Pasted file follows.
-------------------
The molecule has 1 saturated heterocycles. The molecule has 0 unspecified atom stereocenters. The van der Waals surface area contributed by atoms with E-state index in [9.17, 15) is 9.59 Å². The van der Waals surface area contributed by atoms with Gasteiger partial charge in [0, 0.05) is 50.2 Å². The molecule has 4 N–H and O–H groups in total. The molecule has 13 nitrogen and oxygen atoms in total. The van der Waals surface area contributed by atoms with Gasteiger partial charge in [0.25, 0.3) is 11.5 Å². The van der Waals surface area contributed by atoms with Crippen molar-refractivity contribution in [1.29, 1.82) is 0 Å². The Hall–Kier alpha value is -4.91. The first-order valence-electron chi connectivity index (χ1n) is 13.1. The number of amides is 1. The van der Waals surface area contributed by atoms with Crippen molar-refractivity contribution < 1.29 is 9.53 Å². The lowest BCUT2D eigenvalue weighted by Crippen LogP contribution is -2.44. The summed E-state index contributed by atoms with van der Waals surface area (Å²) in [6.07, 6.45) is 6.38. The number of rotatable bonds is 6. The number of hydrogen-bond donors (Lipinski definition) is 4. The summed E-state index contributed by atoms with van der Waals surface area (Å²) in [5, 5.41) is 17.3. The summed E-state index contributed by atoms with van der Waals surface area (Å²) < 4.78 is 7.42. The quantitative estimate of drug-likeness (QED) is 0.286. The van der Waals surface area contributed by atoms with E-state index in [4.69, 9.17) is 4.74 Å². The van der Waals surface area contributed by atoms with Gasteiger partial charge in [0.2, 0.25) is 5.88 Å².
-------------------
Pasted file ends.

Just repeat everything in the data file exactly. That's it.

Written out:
The molecule has 1 saturated heterocycles. The molecule has 0 unspecified atom stereocenters. The van der Waals surface area contributed by atoms with E-state index in [9.17, 15) is 9.59 Å². The van der Waals surface area contributed by atoms with Gasteiger partial charge in [0, 0.05) is 50.2 Å². The molecule has 4 N–H and O–H groups in total. The molecule has 13 nitrogen and oxygen atoms in total. The van der Waals surface area contributed by atoms with Gasteiger partial charge in [0.25, 0.3) is 11.5 Å². The van der Waals surface area contributed by atoms with Crippen molar-refractivity contribution in [1.29, 1.82) is 0 Å². The Hall–Kier alpha value is -4.91. The first-order valence-electron chi connectivity index (χ1n) is 13.1. The number of amides is 1. The van der Waals surface area contributed by atoms with Crippen molar-refractivity contribution < 1.29 is 9.53 Å². The lowest BCUT2D eigenvalue weighted by Crippen LogP contribution is -2.44. The summed E-state index contributed by atoms with van der Waals surface area (Å²) in [6.07, 6.45) is 6.38. The number of rotatable bonds is 6. The number of hydrogen-bond donors (Lipinski definition) is 4. The summed E-state index contributed by atoms with van der Waals surface area (Å²) in [5, 5.41) is 17.3. The summed E-state index contributed by atoms with van der Waals surface area (Å²) < 4.78 is 7.42. The quantitative estimate of drug-likeness (QED) is 0.286. The van der Waals surface area contributed by atoms with E-state index in [4.69, 9.17) is 4.74 Å². The van der Waals surface area contributed by atoms with Gasteiger partial charge in [0.2, 0.25) is 5.88 Å².